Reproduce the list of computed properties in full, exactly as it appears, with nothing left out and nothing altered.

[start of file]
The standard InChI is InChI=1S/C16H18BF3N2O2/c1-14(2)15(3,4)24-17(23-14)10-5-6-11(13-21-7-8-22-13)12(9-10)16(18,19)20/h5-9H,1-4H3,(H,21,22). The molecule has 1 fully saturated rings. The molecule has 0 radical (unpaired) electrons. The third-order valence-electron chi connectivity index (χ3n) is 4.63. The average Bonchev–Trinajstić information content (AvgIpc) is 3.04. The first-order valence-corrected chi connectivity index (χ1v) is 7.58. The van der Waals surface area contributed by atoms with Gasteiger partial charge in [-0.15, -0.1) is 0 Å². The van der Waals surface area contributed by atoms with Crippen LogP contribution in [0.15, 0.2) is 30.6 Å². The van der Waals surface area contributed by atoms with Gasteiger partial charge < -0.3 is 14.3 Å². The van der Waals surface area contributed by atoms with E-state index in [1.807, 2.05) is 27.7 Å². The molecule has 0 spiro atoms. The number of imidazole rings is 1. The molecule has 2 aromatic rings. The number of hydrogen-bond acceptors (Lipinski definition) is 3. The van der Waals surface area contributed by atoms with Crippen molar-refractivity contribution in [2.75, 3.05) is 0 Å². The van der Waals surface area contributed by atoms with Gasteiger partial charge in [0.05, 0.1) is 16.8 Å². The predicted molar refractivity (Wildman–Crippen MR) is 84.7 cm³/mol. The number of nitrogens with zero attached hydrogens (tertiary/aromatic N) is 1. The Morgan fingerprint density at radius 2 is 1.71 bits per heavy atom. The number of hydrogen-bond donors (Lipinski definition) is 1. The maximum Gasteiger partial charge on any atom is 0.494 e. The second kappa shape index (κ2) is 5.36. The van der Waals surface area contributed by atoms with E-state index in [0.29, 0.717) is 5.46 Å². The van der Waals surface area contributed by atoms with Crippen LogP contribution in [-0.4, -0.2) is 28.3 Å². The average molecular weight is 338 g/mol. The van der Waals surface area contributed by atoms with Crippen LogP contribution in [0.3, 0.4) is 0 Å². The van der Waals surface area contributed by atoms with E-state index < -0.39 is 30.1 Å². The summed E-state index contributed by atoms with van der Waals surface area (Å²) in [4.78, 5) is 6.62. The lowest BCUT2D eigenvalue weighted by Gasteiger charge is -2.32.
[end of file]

The standard InChI is InChI=1S/C16H18BF3N2O2/c1-14(2)15(3,4)24-17(23-14)10-5-6-11(13-21-7-8-22-13)12(9-10)16(18,19)20/h5-9H,1-4H3,(H,21,22). The molecule has 1 fully saturated rings. The molecule has 0 radical (unpaired) electrons. The third-order valence-electron chi connectivity index (χ3n) is 4.63. The average Bonchev–Trinajstić information content (AvgIpc) is 3.04. The first-order valence-corrected chi connectivity index (χ1v) is 7.58. The van der Waals surface area contributed by atoms with Gasteiger partial charge in [-0.15, -0.1) is 0 Å². The van der Waals surface area contributed by atoms with Crippen LogP contribution in [0.15, 0.2) is 30.6 Å². The van der Waals surface area contributed by atoms with Gasteiger partial charge < -0.3 is 14.3 Å². The van der Waals surface area contributed by atoms with E-state index in [1.807, 2.05) is 27.7 Å². The molecule has 0 spiro atoms. The number of imidazole rings is 1. The molecule has 2 aromatic rings. The number of hydrogen-bond acceptors (Lipinski definition) is 3. The van der Waals surface area contributed by atoms with Crippen molar-refractivity contribution in [2.75, 3.05) is 0 Å². The van der Waals surface area contributed by atoms with Gasteiger partial charge in [0.05, 0.1) is 16.8 Å². The predicted molar refractivity (Wildman–Crippen MR) is 84.7 cm³/mol. The number of nitrogens with zero attached hydrogens (tertiary/aromatic N) is 1. The Morgan fingerprint density at radius 2 is 1.71 bits per heavy atom. The number of hydrogen-bond donors (Lipinski definition) is 1. The maximum Gasteiger partial charge on any atom is 0.494 e. The second kappa shape index (κ2) is 5.36. The van der Waals surface area contributed by atoms with E-state index in [0.29, 0.717) is 5.46 Å². The van der Waals surface area contributed by atoms with Crippen LogP contribution in [-0.4, -0.2) is 28.3 Å². The average molecular weight is 338 g/mol. The van der Waals surface area contributed by atoms with Crippen LogP contribution in [0.3, 0.4) is 0 Å². The van der Waals surface area contributed by atoms with E-state index < -0.39 is 30.1 Å². The summed E-state index contributed by atoms with van der Waals surface area (Å²) in [4.78, 5) is 6.62. The lowest BCUT2D eigenvalue weighted by Gasteiger charge is -2.32.